As the Cenobites make their presence known, the Hell dimension’s magic cuts off communication with, and access to, the outside world. The Cravens and Bradleys’ desperation increases as the hopelessness of their predicament sets in. In true Hellraiser fashion, no victim is entirely innocent. As the families begin to turn on each other, their darkest secrets are revealed. Before a chain hook can rip apart a throat, their simmering tensions boil over, ultimately sealing their fate. 

Whether this premise succeeds or not depends entirely on the menace of the Cenobites. Thankfully, director Victor Garcia chose to pour much of the film’s paltry budget into makeup effects, doing the demons justice. The harried production put every hurdle possible in the way of Revelations, and yet the pleasure demons overcome Revelations behind-the-scenes limitations to deliver the genre thrills fans’ crave. 

While Revelations conjures up some of Hellraiser’s horror magic, its detractors are not entirely wrong. Inarguably, Stephan Smith Collins, the actor who stepped into the role of Pinhead, lacks Bradley’s poise and somberness. When his voice proved less-than-intimidating, another actor, Fred Tatasciore, dubbed Collins vocals to add a layer of menace. Despite these drawbacks, Collins’ turn as Pinhead still leaves an impression. His leering presence, at home among the gore-laden hooks of the Hell-dimension Pinhead calls home, hits with maximum impact when presented in the Cravens’ bourgeoisie living room.  Once the blood begins to flow, Pinhead’s otherworldly presence makes the unfolding horrors linger well after the credits roll.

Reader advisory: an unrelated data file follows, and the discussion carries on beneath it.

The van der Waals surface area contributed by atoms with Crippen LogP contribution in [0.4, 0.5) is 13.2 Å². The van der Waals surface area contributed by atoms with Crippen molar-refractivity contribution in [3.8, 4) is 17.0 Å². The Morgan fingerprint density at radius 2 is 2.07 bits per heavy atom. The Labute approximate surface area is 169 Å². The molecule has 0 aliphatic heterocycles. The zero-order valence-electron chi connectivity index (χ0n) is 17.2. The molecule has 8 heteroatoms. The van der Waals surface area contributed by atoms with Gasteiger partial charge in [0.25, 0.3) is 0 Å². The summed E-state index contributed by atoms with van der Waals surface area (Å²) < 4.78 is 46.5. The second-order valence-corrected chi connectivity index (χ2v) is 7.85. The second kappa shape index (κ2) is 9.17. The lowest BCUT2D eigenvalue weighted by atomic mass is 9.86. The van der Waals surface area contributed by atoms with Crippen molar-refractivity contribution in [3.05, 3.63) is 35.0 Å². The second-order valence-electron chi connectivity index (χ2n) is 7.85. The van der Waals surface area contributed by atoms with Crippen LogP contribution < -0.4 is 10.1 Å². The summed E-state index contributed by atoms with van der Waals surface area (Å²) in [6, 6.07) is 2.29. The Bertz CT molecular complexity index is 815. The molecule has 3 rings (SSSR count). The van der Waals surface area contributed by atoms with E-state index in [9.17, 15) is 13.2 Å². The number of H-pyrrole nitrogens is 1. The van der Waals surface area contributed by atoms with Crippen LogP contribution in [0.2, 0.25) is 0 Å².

Therein lies the power of the Hellraiser franchise. The taboos the Cenobite represent escape from the margins of our culture and seep into our daily lives to disrupt the fictions of respectability we strive to maintain. Collins imbues Pinhead with the requisite zeal for punishment that makes the character a dark mirror of our own worst impulses. While Collins’ performance may not go down as an all-time great, it proves that Pinhead’s appeal is bigger than the actor portraying him. Fans that were quick to dismiss the picture should re-evaluate its ranking among Hellraiser’s numerous sequels. The terror of Barker’s original conceit shines through the cheap effects and amateurish production, making a strong case for Pinhead as one of the great, archetypal horror villains. Like Dracula or Frankenstein, the elemental horror Pinhead represents remains undiminished despite being rushed, monetarily restricted, and hobbled by ill studio intent.  

Revelations manages to touch upon the universal fear that underpins Barker’s premise. If new iterations of Hellraiser can reinterpret Barker’s allegory in a way that speaks to our own fraught times, the franchise can free itself from direct-to-video purgatory and return to the forefront of horror cinema. Though imperfect, Revelations proves that Pinhead has the staying power of the great cinematic monsters. Even if these new reboots fail, it won’t belong before other creatives find themselves drawn to the property. Like Pinhead’s victims, the allure of Cenobites’ parable will prove too great for creators to let old demons ever die.